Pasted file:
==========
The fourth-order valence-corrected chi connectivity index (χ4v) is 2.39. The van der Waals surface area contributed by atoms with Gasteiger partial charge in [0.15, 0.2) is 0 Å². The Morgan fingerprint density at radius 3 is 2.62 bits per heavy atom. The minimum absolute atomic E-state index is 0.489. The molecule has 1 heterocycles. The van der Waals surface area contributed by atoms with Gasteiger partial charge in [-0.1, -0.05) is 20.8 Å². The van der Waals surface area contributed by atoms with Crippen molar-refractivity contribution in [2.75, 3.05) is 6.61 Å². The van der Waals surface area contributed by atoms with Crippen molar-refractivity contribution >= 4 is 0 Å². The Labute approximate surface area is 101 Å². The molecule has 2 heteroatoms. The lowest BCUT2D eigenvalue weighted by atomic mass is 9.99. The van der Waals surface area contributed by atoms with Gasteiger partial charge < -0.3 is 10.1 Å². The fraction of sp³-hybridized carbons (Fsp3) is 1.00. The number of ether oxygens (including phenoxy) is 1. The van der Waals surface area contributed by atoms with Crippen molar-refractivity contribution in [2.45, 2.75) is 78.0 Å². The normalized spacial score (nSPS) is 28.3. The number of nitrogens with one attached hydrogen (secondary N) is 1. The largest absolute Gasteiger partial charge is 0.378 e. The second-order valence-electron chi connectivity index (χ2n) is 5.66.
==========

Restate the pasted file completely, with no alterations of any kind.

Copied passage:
The fourth-order valence-corrected chi connectivity index (χ4v) is 2.39. The van der Waals surface area contributed by atoms with Gasteiger partial charge in [0.15, 0.2) is 0 Å². The Morgan fingerprint density at radius 3 is 2.62 bits per heavy atom. The minimum absolute atomic E-state index is 0.489. The molecule has 1 heterocycles. The van der Waals surface area contributed by atoms with Gasteiger partial charge in [-0.1, -0.05) is 20.8 Å². The van der Waals surface area contributed by atoms with Crippen molar-refractivity contribution in [2.75, 3.05) is 6.61 Å². The van der Waals surface area contributed by atoms with Crippen molar-refractivity contribution >= 4 is 0 Å². The Labute approximate surface area is 101 Å². The molecule has 2 heteroatoms. The lowest BCUT2D eigenvalue weighted by atomic mass is 9.99. The van der Waals surface area contributed by atoms with Gasteiger partial charge < -0.3 is 10.1 Å². The fraction of sp³-hybridized carbons (Fsp3) is 1.00. The number of ether oxygens (including phenoxy) is 1. The van der Waals surface area contributed by atoms with Crippen molar-refractivity contribution in [2.45, 2.75) is 78.0 Å². The normalized spacial score (nSPS) is 28.3. The number of nitrogens with one attached hydrogen (secondary N) is 1. The largest absolute Gasteiger partial charge is 0.378 e. The second-order valence-electron chi connectivity index (χ2n) is 5.66.